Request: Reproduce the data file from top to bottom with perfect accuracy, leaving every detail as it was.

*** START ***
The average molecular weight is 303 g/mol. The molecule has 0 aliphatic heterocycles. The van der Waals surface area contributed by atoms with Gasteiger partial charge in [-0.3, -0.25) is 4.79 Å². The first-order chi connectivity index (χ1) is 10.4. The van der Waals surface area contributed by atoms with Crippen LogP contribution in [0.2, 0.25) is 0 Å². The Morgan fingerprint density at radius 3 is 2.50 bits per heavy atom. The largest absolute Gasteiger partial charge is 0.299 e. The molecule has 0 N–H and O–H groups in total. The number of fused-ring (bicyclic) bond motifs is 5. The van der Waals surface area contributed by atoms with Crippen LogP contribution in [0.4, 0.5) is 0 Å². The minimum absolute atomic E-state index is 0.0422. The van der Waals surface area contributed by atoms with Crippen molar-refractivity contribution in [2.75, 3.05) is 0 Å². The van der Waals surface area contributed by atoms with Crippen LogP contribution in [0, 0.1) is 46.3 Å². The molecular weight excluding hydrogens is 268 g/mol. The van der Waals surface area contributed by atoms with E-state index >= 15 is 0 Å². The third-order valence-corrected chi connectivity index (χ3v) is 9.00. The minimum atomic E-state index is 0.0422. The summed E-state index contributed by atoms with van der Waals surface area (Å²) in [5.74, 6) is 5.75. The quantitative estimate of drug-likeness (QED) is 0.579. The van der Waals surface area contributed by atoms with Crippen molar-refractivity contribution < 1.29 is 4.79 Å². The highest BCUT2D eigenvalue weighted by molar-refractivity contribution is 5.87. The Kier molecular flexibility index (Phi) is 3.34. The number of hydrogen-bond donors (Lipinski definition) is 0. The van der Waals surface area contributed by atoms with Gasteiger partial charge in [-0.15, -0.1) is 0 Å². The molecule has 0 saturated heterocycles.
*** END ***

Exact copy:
The average molecular weight is 303 g/mol. The molecule has 0 aliphatic heterocycles. The van der Waals surface area contributed by atoms with Gasteiger partial charge in [-0.3, -0.25) is 4.79 Å². The first-order chi connectivity index (χ1) is 10.4. The van der Waals surface area contributed by atoms with Crippen LogP contribution in [0.2, 0.25) is 0 Å². The Morgan fingerprint density at radius 3 is 2.50 bits per heavy atom. The largest absolute Gasteiger partial charge is 0.299 e. The molecule has 0 N–H and O–H groups in total. The number of fused-ring (bicyclic) bond motifs is 5. The van der Waals surface area contributed by atoms with Crippen LogP contribution in [0.4, 0.5) is 0 Å². The minimum absolute atomic E-state index is 0.0422. The van der Waals surface area contributed by atoms with Crippen molar-refractivity contribution in [2.75, 3.05) is 0 Å². The van der Waals surface area contributed by atoms with Crippen LogP contribution in [0, 0.1) is 46.3 Å². The molecular weight excluding hydrogens is 268 g/mol. The van der Waals surface area contributed by atoms with E-state index >= 15 is 0 Å². The third-order valence-corrected chi connectivity index (χ3v) is 9.00. The minimum atomic E-state index is 0.0422. The summed E-state index contributed by atoms with van der Waals surface area (Å²) in [5.74, 6) is 5.75. The quantitative estimate of drug-likeness (QED) is 0.579. The van der Waals surface area contributed by atoms with Crippen molar-refractivity contribution < 1.29 is 4.79 Å². The highest BCUT2D eigenvalue weighted by molar-refractivity contribution is 5.87. The Kier molecular flexibility index (Phi) is 3.34. The number of hydrogen-bond donors (Lipinski definition) is 0. The van der Waals surface area contributed by atoms with Gasteiger partial charge in [-0.15, -0.1) is 0 Å². The molecule has 0 saturated heterocycles.